Jeff Carroll, of the local Veterans of Foreign Wars post 2667, was elected state commander of the Georgia VFW posts.
Carroll said he got involved with the VFW at the post level in 2004 after living in Newnan for a few years.
“I just have an enthusiasm and love of veterans and helping them out,” he said. “I grew up in the military. I went to 18 different schools. I lived all over the place and so until I moved to Newnan I never had a place that I felt like was home. Once I’d been here a few years, I decided I wanted to get involved.”
Carroll said he was stationed in South Korea and served in the Air Force for nine years as a computer programmer.
Previously, Carroll served as the commander for post 2667 and as the district commander before being encouraged to run for the state-level position by John Skinner and other members of the local VFW post.
“He’s just a natural born leader,” said Skinner, a past commander for VFW post 2667. “His ideas and suggestions are the ideas we need to focus on, whether its collegiate recruiting or veterans going to college after coming home from Afghanistan.”
In his position as state commander, Carroll said he is encouraging VFW posts across Georgia to become more active in their communities to appeal to younger veterans.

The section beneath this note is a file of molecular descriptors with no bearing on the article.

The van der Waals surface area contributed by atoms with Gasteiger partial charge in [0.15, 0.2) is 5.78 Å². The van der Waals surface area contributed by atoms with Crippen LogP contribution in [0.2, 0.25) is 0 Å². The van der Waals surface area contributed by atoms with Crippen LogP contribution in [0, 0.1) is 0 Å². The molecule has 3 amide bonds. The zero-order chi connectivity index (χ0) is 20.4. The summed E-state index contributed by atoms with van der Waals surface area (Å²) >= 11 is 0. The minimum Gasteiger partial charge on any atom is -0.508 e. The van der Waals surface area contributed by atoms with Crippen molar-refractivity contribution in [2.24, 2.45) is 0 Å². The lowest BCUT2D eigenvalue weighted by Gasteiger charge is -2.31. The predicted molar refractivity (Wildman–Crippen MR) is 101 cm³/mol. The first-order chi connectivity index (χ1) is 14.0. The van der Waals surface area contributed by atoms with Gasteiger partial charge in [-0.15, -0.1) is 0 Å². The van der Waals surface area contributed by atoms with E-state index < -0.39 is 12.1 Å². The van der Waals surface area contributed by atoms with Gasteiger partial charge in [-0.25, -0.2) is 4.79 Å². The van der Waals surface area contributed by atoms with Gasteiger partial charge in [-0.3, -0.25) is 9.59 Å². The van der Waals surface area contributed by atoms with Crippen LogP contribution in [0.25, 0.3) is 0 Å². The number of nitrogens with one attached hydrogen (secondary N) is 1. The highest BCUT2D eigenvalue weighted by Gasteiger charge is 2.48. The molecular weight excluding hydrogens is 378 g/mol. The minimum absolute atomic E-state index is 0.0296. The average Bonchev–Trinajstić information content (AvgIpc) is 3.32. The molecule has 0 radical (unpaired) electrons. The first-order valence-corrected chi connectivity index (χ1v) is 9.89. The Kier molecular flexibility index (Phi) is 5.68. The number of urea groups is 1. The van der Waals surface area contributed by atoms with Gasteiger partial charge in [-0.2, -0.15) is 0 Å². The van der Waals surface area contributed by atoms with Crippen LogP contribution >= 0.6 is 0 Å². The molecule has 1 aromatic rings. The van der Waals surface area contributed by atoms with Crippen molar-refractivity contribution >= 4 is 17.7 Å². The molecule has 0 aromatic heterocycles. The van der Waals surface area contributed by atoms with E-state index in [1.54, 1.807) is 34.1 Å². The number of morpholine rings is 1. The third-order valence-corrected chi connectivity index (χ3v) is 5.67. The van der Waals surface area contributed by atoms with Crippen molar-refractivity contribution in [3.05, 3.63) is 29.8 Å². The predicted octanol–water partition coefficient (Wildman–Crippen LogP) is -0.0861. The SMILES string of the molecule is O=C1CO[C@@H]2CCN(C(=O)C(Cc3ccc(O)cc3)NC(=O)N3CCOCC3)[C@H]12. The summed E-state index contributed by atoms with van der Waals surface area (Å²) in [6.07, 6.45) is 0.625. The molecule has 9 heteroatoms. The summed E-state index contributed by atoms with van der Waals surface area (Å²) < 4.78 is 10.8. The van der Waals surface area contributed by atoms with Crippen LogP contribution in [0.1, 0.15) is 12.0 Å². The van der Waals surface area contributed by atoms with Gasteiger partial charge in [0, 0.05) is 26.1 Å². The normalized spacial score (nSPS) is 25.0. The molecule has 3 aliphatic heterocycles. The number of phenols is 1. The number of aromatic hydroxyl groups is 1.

The VFW posts are trying to hold events, such as cookouts and community service, so members will feel comfortable bringing their spouses and children with them, he said.
“The younger veterans don’t want to come sit in meetings, they want to go out and do things,” Carroll said.
“A lot of the perception of the VFW is you sit around and have a drink and tell war stories,” Skinner said.
Carroll said he feels its easier for veterans to relate to other veterans because of similar experiences while serving. Often when veterans return home, they miss the camaraderie and fellowship they found from serving in the military.
“What we’re seeing today is kids come back, soldiers come back and they get lost in Facebook, gaming or something so they lose their interactions,” he said. “We really want them to come out and be around other veterans because we think that can help reduce the suicide rates. We think that can help them readjust back into society.”
According to Skinner, Carroll is able to bridge the older veterans and the younger veterans together by being able to blend in with the Vietnam-era VFW members and relate to the new members through his understanding of technology.
“He’s a breath of fresh air,” he said. “We have to turn it over to people like him and younger ones and he is that perfect bridge between the two. He has that ability to blend that bridge because of his age and timing and its served him so well.”